| the history of wake forest
dressing rooms. Year after year, audiences had walked up library
stairs or taken the elevator to see creative and—given the sur-
roundings and physical limitations—often inspired productions
of Shakespeare and Chekhov, Shaw and Tennessee Williams, and
elaborate musicals like Camelot and The Pajama Game. Theatre
Director Harold Tedford, writing about the “airy perch atop all
of the library books,” could safely predict that the “perch” would
someday be “abandoned without tears,” but nostalgia would, for
a long time to come, visit the memories of those who worked and
performed in those studios up towards the library’s attic.
From the time of his arrival at Wake Forest, President Scales
had made it clear that a fine arts center would be the most impor-
tant building priority of his administration, and in the fall of 1971
he received, first from the College Board of Visitors and then from
the Board of Trustees, a whole-hearted endorsement of his com-
mitment. Wake Forest will not be a “conservatory,” he said. “We
are not educating specialists for Broadway or Philharmonic Hall.
We are educating the audience and the patrons who will keep alive
those things which enlarge our sensitivities and raise [our vision]…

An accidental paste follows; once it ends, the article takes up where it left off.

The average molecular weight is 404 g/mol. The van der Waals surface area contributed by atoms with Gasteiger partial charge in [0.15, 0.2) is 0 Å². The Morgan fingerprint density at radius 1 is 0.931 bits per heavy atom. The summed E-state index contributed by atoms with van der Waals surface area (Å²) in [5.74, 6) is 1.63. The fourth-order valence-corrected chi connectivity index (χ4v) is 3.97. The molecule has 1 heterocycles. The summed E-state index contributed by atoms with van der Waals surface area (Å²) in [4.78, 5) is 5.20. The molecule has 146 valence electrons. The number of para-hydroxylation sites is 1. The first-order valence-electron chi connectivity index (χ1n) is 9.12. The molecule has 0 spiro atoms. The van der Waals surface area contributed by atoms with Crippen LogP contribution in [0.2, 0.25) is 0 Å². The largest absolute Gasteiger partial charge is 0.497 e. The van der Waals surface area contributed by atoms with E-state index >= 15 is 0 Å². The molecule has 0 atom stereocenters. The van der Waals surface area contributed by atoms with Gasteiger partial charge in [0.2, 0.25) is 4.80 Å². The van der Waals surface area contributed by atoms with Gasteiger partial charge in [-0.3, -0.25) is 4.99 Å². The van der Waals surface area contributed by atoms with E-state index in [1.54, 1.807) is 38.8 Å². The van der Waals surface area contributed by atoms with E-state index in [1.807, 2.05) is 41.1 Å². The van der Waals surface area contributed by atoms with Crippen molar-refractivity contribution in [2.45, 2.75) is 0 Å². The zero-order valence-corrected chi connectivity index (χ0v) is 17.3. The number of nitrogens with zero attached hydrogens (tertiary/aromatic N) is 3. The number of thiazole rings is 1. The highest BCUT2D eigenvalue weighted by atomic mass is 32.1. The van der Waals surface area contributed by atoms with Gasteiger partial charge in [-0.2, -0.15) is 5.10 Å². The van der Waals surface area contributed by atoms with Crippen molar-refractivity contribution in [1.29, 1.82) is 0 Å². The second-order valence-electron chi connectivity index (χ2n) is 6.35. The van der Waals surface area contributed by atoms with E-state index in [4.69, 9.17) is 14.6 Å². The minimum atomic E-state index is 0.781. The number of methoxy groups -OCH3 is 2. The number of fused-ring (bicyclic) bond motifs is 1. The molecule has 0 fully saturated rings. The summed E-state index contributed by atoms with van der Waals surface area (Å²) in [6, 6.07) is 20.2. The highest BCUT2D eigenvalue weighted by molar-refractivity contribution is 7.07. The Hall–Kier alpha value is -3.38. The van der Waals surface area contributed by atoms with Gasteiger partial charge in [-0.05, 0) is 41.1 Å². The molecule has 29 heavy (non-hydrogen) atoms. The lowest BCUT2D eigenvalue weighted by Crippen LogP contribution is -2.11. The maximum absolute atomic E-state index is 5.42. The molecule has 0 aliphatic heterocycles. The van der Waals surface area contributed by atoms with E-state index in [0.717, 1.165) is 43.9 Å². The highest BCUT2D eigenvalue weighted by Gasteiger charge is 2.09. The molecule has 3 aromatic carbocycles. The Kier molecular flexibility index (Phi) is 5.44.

beyond the immediate and the vocational.”
There then began a planning study of proportions virtually
without precedent in Wake Forest history. The President appointed
a Commission on the Fine Arts: twelve members of the faculty,
including representatives from music, art and theatre, and from
WFDD, the University’s radio station; seven representatives from
the administration; nine students; six Trustees; five members from
the board of Visitors; three representatives from the Winston-Salem
arts community; and nine consultants, including Harold Gores,
president of Educational Facilities Laboratories of New York, and
noted theatre designer Jo Mielziner. With the assistance of a
$25,000 planning grant from the Mary Reynolds Babcock Founda-
tion, the Commission was invited to a two-day conference at Wake
Forest on March 23–24. Attention, it was explained, would be giv-
en to the site of an arts center, to the architecture, to size and cost,
and to space allocation. In preparation, students also were offered
an opportunity to participate: their opinions were asked for in sur-
veys, and 975 responded.
For two days the arts at Wake Forest were discussed—with both
good judgment and passion. On the first evening Commission
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